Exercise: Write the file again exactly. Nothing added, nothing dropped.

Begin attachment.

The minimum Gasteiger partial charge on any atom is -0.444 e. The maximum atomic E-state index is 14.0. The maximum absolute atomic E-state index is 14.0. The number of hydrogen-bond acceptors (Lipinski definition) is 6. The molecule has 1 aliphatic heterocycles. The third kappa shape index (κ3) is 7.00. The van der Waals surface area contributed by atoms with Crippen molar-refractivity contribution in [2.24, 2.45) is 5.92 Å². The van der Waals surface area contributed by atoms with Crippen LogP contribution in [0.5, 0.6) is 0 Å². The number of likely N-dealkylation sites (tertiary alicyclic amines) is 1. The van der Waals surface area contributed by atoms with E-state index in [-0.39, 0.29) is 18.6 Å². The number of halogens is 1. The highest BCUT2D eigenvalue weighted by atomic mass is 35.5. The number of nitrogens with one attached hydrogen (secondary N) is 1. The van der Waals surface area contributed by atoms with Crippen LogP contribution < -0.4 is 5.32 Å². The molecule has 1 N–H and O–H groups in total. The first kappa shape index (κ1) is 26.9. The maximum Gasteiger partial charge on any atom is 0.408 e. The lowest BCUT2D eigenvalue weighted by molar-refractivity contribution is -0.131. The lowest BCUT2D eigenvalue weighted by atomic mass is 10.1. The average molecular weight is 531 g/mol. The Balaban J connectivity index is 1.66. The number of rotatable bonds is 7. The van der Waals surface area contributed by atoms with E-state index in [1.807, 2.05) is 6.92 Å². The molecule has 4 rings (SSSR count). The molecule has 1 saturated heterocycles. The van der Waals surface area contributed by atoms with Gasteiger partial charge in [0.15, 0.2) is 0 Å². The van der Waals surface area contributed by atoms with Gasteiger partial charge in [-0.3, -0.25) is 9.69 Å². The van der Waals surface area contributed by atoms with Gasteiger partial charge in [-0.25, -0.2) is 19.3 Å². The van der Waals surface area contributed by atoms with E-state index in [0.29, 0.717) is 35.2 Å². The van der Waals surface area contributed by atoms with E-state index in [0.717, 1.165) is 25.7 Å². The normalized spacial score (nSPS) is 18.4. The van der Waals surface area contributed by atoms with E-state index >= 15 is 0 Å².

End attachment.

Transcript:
The minimum Gasteiger partial charge on any atom is -0.444 e. The maximum atomic E-state index is 14.0. The maximum absolute atomic E-state index is 14.0. The number of hydrogen-bond acceptors (Lipinski definition) is 6. The molecule has 1 aliphatic heterocycles. The third kappa shape index (κ3) is 7.00. The van der Waals surface area contributed by atoms with Crippen molar-refractivity contribution in [2.24, 2.45) is 5.92 Å². The van der Waals surface area contributed by atoms with Crippen LogP contribution in [0.5, 0.6) is 0 Å². The number of likely N-dealkylation sites (tertiary alicyclic amines) is 1. The van der Waals surface area contributed by atoms with E-state index in [-0.39, 0.29) is 18.6 Å². The number of halogens is 1. The highest BCUT2D eigenvalue weighted by atomic mass is 35.5. The number of nitrogens with one attached hydrogen (secondary N) is 1. The van der Waals surface area contributed by atoms with Crippen LogP contribution < -0.4 is 5.32 Å². The molecule has 1 N–H and O–H groups in total. The first kappa shape index (κ1) is 26.9. The maximum Gasteiger partial charge on any atom is 0.408 e. The lowest BCUT2D eigenvalue weighted by molar-refractivity contribution is -0.131. The lowest BCUT2D eigenvalue weighted by atomic mass is 10.1. The average molecular weight is 531 g/mol. The Balaban J connectivity index is 1.66. The number of rotatable bonds is 7. The van der Waals surface area contributed by atoms with E-state index in [1.807, 2.05) is 6.92 Å². The molecule has 4 rings (SSSR count). The molecule has 1 saturated heterocycles. The van der Waals surface area contributed by atoms with Gasteiger partial charge in [0.15, 0.2) is 0 Å². The van der Waals surface area contributed by atoms with Gasteiger partial charge in [-0.3, -0.25) is 9.69 Å². The van der Waals surface area contributed by atoms with Gasteiger partial charge in [-0.25, -0.2) is 19.3 Å². The van der Waals surface area contributed by atoms with E-state index in [0.29, 0.717) is 35.2 Å². The van der Waals surface area contributed by atoms with E-state index in [0.717, 1.165) is 25.7 Å². The normalized spacial score (nSPS) is 18.4. The van der Waals surface area contributed by atoms with E-state index >= 15 is 0 Å².